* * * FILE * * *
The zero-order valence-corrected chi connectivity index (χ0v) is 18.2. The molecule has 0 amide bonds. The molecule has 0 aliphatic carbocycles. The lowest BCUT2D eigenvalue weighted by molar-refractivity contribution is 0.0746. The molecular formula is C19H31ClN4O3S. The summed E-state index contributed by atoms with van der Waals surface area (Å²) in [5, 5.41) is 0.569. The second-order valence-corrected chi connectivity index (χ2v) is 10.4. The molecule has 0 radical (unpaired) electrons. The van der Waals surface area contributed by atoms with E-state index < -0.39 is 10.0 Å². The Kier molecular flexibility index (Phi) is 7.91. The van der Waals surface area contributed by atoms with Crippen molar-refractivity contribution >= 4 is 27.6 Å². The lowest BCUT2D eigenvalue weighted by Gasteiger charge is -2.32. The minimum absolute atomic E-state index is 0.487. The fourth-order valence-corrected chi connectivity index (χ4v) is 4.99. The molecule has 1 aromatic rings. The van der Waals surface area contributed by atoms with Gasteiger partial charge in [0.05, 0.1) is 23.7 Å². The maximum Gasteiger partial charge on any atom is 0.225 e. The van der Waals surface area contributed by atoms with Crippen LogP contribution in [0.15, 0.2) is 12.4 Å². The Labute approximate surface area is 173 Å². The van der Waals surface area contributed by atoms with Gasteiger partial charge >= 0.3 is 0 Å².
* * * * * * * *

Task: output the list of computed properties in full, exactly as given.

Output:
The zero-order valence-corrected chi connectivity index (χ0v) is 18.2. The molecule has 0 amide bonds. The molecule has 0 aliphatic carbocycles. The lowest BCUT2D eigenvalue weighted by molar-refractivity contribution is 0.0746. The molecular formula is C19H31ClN4O3S. The summed E-state index contributed by atoms with van der Waals surface area (Å²) in [5, 5.41) is 0.569. The second-order valence-corrected chi connectivity index (χ2v) is 10.4. The molecule has 0 radical (unpaired) electrons. The van der Waals surface area contributed by atoms with E-state index < -0.39 is 10.0 Å². The Kier molecular flexibility index (Phi) is 7.91. The van der Waals surface area contributed by atoms with Crippen molar-refractivity contribution >= 4 is 27.6 Å². The lowest BCUT2D eigenvalue weighted by Gasteiger charge is -2.32. The minimum absolute atomic E-state index is 0.487. The fourth-order valence-corrected chi connectivity index (χ4v) is 4.99. The molecule has 1 aromatic rings. The van der Waals surface area contributed by atoms with Gasteiger partial charge in [0.05, 0.1) is 23.7 Å². The maximum Gasteiger partial charge on any atom is 0.225 e. The van der Waals surface area contributed by atoms with Crippen LogP contribution in [0.15, 0.2) is 12.4 Å². The Labute approximate surface area is 173 Å². The van der Waals surface area contributed by atoms with Gasteiger partial charge >= 0.3 is 0 Å².